To Sunscreen or Not to Sunscreen?
As a terribly pale individual, I was a little shocked to read this week that a woman in San Antonio is asking her daughter’s school district to reconsider its ban on sunscreen. My shock multiplied when I discovered that lots of schools in the U.S. have policies against sunscreen. I can’t even imagine how many shades of red I would be today had I not been allowed to use sunscreen as a child!
This is not the first time extreme sunscreen policy has made the news. About a year ago, two girls in Washington were rushed to the hospital after spending a day out in the sun at school and coming home with painful red burns. One of the girls has a form of albinism, causing her skin to be extremely sun-sensitive, but she couldn’t use sunscreen at school without a valid doctor’s note.
Sunscreen is generally banned because it contains some toxins. However, I find it a little drastic to completely ban sunscreen – can we really eliminate all toxic substances from schools? As the concerned San Antonio mom points out, “Where do you draw the line? Do we say no hand sanitizer? Do we not allow school glue?”
I grew up being told to constantly apply sunscreen, so perhaps it’s just difficult for me to let an old habit die. There are certainly many valid concerns about the ingredients in sunscreen. Some studies show that sunscreen not only won’t prevent skin cancer, but certain additives (most notably Vitamin A) can actually cause serious kinds of cancer.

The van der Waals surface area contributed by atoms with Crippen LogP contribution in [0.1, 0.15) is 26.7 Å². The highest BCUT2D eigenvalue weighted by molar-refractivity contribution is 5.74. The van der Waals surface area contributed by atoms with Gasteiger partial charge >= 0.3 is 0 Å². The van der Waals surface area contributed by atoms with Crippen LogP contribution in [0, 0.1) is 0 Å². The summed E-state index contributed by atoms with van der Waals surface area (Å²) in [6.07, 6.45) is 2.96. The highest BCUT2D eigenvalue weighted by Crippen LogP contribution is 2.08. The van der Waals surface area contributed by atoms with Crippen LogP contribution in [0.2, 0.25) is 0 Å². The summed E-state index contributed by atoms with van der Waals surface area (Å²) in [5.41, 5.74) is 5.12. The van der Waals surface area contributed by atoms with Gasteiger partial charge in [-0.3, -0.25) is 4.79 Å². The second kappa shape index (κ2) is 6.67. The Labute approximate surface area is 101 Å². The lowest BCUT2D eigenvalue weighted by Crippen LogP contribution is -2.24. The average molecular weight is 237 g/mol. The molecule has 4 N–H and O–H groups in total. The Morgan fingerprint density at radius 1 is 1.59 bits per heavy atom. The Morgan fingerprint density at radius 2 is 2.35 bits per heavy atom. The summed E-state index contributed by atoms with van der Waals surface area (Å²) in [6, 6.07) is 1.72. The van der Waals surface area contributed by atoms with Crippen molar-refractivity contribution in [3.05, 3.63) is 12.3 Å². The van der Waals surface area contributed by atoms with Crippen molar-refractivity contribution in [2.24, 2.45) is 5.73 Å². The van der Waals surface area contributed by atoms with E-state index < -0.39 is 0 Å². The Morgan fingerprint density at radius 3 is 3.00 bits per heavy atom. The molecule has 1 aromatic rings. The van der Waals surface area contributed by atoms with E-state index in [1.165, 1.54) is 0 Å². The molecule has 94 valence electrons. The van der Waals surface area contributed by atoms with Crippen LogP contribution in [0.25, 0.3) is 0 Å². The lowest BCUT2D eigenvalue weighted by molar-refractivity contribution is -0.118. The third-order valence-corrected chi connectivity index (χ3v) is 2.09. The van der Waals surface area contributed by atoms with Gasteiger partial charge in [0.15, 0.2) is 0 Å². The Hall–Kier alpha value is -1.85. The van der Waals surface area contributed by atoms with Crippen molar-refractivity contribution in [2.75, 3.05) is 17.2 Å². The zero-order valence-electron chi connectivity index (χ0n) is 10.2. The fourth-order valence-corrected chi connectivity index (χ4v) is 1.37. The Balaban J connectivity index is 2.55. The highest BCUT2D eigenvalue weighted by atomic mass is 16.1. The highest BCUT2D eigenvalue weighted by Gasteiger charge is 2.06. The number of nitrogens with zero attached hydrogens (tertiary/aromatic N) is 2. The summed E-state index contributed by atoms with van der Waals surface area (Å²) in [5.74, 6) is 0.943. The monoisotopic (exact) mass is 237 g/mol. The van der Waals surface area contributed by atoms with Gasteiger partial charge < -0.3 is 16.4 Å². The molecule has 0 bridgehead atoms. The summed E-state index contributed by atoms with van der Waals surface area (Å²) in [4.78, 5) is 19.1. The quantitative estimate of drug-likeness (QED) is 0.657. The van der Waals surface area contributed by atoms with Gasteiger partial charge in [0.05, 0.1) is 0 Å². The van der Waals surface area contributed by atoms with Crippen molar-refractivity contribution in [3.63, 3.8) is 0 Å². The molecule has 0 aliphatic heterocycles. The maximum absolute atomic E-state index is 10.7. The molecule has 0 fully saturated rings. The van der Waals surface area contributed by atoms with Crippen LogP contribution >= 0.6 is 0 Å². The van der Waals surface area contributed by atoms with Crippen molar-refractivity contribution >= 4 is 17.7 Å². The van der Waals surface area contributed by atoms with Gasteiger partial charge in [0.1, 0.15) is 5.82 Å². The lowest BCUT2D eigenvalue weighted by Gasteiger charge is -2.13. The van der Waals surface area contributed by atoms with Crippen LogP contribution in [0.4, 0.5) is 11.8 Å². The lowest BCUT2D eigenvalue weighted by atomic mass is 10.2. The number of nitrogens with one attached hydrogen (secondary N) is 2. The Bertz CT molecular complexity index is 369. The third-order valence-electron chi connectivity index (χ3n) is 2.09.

Another study shows that doctors rarely mention sunscreen when visiting with patients. Dermatologists, who should be the most concerned about your skin, only mentioned sunscreen in less than two percent of patient visits. Could this indicate that doctors are not convinced of sunscreen’s protective powers?
Beyond our internal concerns, it’s important to think about how the ingredients in sunscreen affect the environment as well. Sunscreen can wash off when you swim in the ocean, which leaves nasty chemicals that can be harmful to ocean life, especially coral reefs.
Despite all this, skin cancer is a very serious problem, and when children get bad sunburns, they have a much higher risk of contracting skin cancer later in life. If kids are going to spend school time running around in the sun, they should be protected.
Perhaps there is some middle ground between drastic no tolerance sunscreen policies and the practice of using only sunscreen to protect children from the sun. The Environmental Working Group has an extensive list of safe sunscreens. There are also plenty of other ways to protect yourself against harmful rays, the most obvious being: stay out of the sun! So get yourself a giant floppy hat and have a great summer.
Photo: Erin Stevenson O'Connor/flickr